Beneficial Microbes and Phosphorus Management Influence Dry Matter Partitioning and Accumulation in Wheat (Triticum aestivum L.) with and without Moisture Stress Condition
Amanullah*, Siddique Khan and Asim Muhammad
Department of Agronomy, The University of Agriculture Peshawar, Pakistan
- *Corresponding Author:
Department of Agronomy
The University of Agriculture
Tel: +92 91 9216518
E-mail: [email protected]
Received Date: October 30, 2015; Accepted Date: November 07, 2015; Published Date: November 14, 2015
Citation: Amanullah, Khan S, Muhammad A (2015) Beneficial Microbes and Phosphorus Management Influence Dry Matter Partitioning and Accumulation in Wheat (Triticum aestivum L.) With and Without Moisture Stress Condition. J Microb Biochem Technol 7:410-416. doi:10.4172/1948-5948.1000247
Copyright: © 2015 Amanullah, et al. This is an open-access article distributed under the terms of the Creative Commons Attribution License, which permits unrestricted use, distribution, and reproduction in any medium, provided the original author and source are credited.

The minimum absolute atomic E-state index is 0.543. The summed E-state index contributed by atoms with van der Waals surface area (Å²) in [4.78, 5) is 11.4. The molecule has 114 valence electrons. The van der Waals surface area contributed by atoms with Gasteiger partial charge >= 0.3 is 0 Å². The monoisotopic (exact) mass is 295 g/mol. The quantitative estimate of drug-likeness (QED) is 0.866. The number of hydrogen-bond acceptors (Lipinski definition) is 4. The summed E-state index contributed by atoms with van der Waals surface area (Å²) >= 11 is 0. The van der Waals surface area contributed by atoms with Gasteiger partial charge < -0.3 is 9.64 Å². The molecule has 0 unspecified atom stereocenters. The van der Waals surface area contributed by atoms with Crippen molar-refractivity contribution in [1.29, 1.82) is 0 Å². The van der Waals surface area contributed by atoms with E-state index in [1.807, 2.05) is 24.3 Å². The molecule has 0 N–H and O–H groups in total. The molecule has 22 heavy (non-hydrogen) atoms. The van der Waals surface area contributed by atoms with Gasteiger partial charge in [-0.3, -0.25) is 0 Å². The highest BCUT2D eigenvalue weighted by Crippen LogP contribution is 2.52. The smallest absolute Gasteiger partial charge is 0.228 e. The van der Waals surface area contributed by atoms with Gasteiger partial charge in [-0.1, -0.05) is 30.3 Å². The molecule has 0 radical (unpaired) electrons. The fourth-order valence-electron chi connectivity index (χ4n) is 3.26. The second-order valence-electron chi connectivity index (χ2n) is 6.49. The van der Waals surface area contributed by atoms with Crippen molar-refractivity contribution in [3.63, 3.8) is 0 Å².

Field experiment was conducted to investigate the impact of beneficial microorganism (BMO) and phosphorus (P) application on dry matter (DM) accumulation and partitioning in spring wheat (Triticum aestivum L., cv. Siren) under full irrigated (no moisture stress) and limited irrigated (dryland or moisture stress) conditions. The experiment was conducted at the Agronomy Research Farm, The University of Agriculture Peshawar during winter 2012-13. The experiment under both moisture conditions was laid out in randomized complete block design using three replications. The results revealed that DM accumulation and partitioning into leaf, stem and spike was significantly higher in wheat under irrigated than dryland wheat. The treated plots (rest) had higher total DM accumulation and partitioned more DM into leaf, stem and spike than control at both anthesis and physiological maturity (PM). Application of P and BMO at the highest rates (90 kg P ha-1 and 30 L ha-1, respectively) had accumulated more total DM and had partitioned more DM into leaf, stem and spike at the two growth stages. We found that under irrigated condition, increase in both P and BMO levels (90 kg P ha-1 and 30 L ha-1, respectively) and under dryland condition the intermediate levels of both P and BMO (60 kg P ha-1 and 20 L ha-1, respectively) had produced higher total DM and partitioned more DM into various parts at both anthesis and PM. The percent DM partitioning into leaf was more (36%) than stem and spike (each 32%) at anthesis stage; while at PM, more DM was partitioned into spike (59%) than stem (21%) and leaf (20%). Increase in DM partitioning into spike under both irrigated and dryland wheat with proper P and BMO management showed positive relationship with grain yield that resulted in higher growers income in the study area.